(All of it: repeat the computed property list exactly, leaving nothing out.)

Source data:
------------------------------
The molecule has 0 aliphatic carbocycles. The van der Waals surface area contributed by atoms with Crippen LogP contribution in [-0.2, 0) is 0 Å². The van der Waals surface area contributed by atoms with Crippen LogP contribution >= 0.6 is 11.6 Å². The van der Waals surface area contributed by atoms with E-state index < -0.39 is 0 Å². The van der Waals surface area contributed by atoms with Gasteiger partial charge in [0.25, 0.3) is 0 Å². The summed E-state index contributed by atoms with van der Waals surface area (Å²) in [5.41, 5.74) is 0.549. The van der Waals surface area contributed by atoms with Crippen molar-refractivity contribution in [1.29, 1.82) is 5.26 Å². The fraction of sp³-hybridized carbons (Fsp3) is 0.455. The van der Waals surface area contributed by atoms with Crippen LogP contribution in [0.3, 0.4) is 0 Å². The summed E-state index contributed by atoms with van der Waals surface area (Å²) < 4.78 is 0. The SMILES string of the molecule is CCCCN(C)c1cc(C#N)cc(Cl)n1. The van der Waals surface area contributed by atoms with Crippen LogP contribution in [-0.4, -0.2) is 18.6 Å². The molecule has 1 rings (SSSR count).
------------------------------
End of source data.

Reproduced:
The molecule has 0 aliphatic carbocycles. The van der Waals surface area contributed by atoms with Crippen LogP contribution in [-0.2, 0) is 0 Å². The van der Waals surface area contributed by atoms with Crippen LogP contribution >= 0.6 is 11.6 Å². The van der Waals surface area contributed by atoms with E-state index < -0.39 is 0 Å². The van der Waals surface area contributed by atoms with Gasteiger partial charge in [0.25, 0.3) is 0 Å². The summed E-state index contributed by atoms with van der Waals surface area (Å²) in [5.41, 5.74) is 0.549. The van der Waals surface area contributed by atoms with Crippen molar-refractivity contribution in [1.29, 1.82) is 5.26 Å². The fraction of sp³-hybridized carbons (Fsp3) is 0.455. The van der Waals surface area contributed by atoms with Crippen LogP contribution in [0.3, 0.4) is 0 Å². The summed E-state index contributed by atoms with van der Waals surface area (Å²) < 4.78 is 0. The SMILES string of the molecule is CCCCN(C)c1cc(C#N)cc(Cl)n1. The van der Waals surface area contributed by atoms with Crippen LogP contribution in [-0.4, -0.2) is 18.6 Å². The molecule has 1 rings (SSSR count).